Friday, August 31, 2007

Devising the PLAN

I admit it, I like planning. I like details and crave order when I am going somewhere. There are people that are spontaneous and can function with great ease. I on the other plan like to see everything mapped out and organized. For me, it decreases the anxiety that I feel when I am spending someone else’s money. I want to make sure I that I use my time wisely, get everything that I need and want from the conference. I also want to make sure that I didn't overlook something. Just because I like to plan doesn't mean that I don't swerve from the plan. Best laid plans are doomed to fail.

Typically if you work for an agency or a school district you are going to be attending with at least 1 other co-worker. Although each of your may have your own interest (Voice Recognition) and needs there is a common thread that both need to cover for the cooperative group. I suggest that you devise a plan of attack that best supports your parents, teachers and your own needs. The first step is visiting the Closing the Gap website. Look at the name of the presentations and presenters. DO NOT shy away from names you don’t know. Sometimes they are the best presentations. After you have an idea of the presentations and exhibitors start to think about the students, staff and parents you need to support.

There are many ways that you can do it. For me, I found it helpful to use index cards one index card for each student that I am currently working with. The index card has the students name, school, and needs listed. Before the conference I will visit or call the staff, parents and student and ask questions that help me understand their concerns for the coming school year. Such as (standardized testing, alterative assessments, transition, life skills, etc).Not only does this help give me a purpose when selecting workshops, exhibitors but it also opens dialogue about the parent and professional fears, expectations and hopes for outcomes. The other benefit of having these conversations is that between the list servs and the conferences I can begin to brainstorm and problem solve some ideas. I make my index cards on the computer in MS Word. I try not to write unless I have too. I have more control in word then I do with handwriting. I can fit more on the card, color code, and create a table for organization. Below is the color coding I use for the index card system.

  • Yellow: Access
  • Purple: Communication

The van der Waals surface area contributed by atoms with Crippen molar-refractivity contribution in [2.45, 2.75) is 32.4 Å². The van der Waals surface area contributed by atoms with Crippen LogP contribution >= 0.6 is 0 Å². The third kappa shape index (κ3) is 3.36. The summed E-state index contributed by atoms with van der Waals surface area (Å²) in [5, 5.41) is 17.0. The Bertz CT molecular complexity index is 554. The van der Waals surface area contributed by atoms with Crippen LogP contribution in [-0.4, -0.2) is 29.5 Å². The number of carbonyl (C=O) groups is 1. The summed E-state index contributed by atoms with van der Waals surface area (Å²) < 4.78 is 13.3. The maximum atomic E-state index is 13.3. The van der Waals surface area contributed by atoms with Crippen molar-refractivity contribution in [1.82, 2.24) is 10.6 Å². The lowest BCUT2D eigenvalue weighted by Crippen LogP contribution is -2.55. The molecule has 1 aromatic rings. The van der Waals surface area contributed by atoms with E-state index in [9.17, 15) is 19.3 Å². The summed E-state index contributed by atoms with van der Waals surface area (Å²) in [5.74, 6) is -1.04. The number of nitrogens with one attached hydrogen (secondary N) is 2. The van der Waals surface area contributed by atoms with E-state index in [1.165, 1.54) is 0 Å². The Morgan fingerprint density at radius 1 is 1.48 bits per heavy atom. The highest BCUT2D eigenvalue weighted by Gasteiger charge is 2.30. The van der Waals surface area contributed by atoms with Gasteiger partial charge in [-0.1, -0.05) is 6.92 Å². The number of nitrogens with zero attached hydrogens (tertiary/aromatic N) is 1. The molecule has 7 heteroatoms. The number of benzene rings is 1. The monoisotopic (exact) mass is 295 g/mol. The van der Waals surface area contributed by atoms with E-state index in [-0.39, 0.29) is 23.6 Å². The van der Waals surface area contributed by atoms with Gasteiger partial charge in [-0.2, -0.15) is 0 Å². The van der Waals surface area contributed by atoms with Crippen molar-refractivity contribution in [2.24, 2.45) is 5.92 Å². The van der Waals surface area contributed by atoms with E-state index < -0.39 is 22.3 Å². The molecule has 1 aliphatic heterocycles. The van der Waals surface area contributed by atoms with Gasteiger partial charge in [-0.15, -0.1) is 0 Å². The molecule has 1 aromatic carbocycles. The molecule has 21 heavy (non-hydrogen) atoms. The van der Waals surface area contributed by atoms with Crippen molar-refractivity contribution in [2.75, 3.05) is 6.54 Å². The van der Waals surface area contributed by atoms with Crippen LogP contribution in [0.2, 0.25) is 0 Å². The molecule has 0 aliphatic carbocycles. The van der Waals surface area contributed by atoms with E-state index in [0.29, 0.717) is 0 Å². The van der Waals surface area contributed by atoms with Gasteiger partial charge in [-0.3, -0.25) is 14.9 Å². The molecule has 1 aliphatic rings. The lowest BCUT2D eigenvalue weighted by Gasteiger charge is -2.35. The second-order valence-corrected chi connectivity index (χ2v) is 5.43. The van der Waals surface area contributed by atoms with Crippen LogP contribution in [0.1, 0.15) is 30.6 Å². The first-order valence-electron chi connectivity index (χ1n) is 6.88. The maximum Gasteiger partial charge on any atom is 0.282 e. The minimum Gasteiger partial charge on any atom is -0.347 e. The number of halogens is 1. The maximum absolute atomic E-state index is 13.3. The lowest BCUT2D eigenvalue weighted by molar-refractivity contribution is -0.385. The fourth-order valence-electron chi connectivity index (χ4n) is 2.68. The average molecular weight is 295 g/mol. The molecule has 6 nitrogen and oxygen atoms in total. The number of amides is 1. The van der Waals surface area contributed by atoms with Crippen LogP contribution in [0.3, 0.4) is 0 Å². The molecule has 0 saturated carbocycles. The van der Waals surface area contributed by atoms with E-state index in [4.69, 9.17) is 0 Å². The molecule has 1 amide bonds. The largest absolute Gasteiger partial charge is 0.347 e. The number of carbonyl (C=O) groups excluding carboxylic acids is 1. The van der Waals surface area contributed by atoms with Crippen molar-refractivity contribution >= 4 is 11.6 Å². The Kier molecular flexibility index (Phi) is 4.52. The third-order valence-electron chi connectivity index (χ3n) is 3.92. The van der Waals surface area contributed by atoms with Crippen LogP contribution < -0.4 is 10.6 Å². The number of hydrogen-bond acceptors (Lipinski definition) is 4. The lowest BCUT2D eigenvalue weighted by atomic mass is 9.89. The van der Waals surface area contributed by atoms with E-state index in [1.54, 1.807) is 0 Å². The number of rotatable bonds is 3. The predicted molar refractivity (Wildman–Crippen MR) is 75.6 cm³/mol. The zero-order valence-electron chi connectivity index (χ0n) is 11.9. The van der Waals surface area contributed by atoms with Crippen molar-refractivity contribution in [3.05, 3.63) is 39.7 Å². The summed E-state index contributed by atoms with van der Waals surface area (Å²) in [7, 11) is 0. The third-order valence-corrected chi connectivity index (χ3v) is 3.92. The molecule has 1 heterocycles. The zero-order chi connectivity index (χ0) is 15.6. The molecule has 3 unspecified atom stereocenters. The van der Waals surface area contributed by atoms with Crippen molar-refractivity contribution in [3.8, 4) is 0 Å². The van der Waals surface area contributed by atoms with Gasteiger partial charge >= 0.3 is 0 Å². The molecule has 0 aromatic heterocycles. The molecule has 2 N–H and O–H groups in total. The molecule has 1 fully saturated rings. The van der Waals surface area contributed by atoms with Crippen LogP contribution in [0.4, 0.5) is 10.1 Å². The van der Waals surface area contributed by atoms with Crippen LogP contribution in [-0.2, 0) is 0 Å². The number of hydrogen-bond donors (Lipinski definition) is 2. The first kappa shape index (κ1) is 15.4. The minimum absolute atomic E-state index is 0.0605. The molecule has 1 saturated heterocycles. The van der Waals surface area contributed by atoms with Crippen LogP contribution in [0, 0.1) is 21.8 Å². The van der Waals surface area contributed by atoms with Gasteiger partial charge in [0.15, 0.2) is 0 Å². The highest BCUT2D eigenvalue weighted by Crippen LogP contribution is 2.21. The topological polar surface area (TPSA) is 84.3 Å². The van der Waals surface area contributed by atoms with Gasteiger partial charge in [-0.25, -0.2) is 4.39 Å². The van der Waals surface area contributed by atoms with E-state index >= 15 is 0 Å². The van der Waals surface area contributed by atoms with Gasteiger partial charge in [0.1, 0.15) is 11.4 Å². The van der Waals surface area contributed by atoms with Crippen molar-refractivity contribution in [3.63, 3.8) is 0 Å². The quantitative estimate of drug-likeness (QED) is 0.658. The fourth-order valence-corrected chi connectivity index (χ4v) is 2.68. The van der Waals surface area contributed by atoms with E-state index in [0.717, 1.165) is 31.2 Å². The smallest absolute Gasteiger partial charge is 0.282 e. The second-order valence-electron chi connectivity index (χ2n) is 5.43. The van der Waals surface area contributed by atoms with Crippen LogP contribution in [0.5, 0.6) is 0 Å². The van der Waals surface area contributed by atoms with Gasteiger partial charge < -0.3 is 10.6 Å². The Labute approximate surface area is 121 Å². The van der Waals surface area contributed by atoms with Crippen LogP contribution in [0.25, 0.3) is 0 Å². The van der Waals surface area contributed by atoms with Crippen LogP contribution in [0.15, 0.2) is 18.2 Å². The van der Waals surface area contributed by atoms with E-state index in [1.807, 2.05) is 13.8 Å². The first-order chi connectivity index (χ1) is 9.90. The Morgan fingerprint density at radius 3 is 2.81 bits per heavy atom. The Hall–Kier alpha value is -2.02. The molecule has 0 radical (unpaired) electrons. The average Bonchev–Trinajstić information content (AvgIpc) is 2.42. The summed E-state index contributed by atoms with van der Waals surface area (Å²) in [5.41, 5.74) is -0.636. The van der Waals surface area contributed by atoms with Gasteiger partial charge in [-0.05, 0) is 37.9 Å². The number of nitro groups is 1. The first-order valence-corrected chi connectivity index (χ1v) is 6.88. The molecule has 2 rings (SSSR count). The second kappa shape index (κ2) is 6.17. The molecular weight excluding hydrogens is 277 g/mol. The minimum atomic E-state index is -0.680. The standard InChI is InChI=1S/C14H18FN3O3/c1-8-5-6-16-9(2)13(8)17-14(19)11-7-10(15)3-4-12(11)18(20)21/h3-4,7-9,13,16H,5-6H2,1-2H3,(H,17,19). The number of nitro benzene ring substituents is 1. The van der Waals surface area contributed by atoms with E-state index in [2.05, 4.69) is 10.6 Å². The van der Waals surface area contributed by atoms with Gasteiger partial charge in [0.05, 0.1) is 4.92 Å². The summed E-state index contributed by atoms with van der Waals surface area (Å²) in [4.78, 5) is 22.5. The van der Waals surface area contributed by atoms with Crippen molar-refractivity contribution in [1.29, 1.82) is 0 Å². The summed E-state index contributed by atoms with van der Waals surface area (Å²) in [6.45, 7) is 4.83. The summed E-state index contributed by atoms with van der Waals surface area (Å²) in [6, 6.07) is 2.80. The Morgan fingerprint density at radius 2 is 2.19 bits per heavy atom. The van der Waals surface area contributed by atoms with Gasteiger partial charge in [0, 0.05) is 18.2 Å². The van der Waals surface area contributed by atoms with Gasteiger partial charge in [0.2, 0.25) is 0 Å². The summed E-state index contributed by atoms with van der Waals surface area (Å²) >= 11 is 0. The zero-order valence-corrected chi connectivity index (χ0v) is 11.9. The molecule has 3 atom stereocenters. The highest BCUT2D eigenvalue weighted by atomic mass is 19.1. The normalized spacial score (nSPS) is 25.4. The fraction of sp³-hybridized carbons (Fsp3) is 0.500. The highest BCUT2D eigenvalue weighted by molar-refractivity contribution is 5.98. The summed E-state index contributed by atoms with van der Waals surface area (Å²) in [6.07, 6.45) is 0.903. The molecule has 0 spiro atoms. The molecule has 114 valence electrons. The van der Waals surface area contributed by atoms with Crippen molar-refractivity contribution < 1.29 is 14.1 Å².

• Blue: Vision
  • Green: Writing
  • Pink: Reading

A second method that is helpful is breaking things down into categories for the exhibitor hall or workshops. I love check list. I have uploaded my divide and conquer worksheet that you use.

Technology that is currently in place. Are there any presentations that will help you implement these tools in a more consistent way or maybe even begin using this tool that has been collecting dust?

Train the trainer: We are often in charge of training teachers and parents. These sessions give helpful tips to others.

Data: Yes, that is the four letter word that we all hate to hear. But it is becoming more important by the day.

AAC implementation: It is an area that so much information and training is being offered especially around writing, reading and communication beyond choice making.

Reading: How technology can support reading for all and showing how TTS can be used for more than auditory comprehension.

Math: Is there any presentations or exhibitors that are going to talk about math. We think that mechanical writing has gone to the wayside but wow have you looked for math solutions.

Science and History: Every child that is part of an inclusion setting happens to be placed in these two subjects yet we have so little AT that supports these areas.

Access: There is always something new and exciting. There are some great workshops on two switch scanning and alterative access methods.

Now you don’t have to have a game plan. You can flutter around like a butterfly looking for its next meal but honestly to get the most out of this conference or any other large conference the inside secret is: planning. With all the excellent workshops that are happening you can’t be in all the workshops and exhibitors you want to see, there is no way it is going to happen in the 24 hours. So devise that plan, conspire with co-workers or friends that you have made on the list serv to cover as many of the workshops as possible. A network is an excellent source of information. It also gives you a reason to head to the bar (shhh) at the end of the long day.

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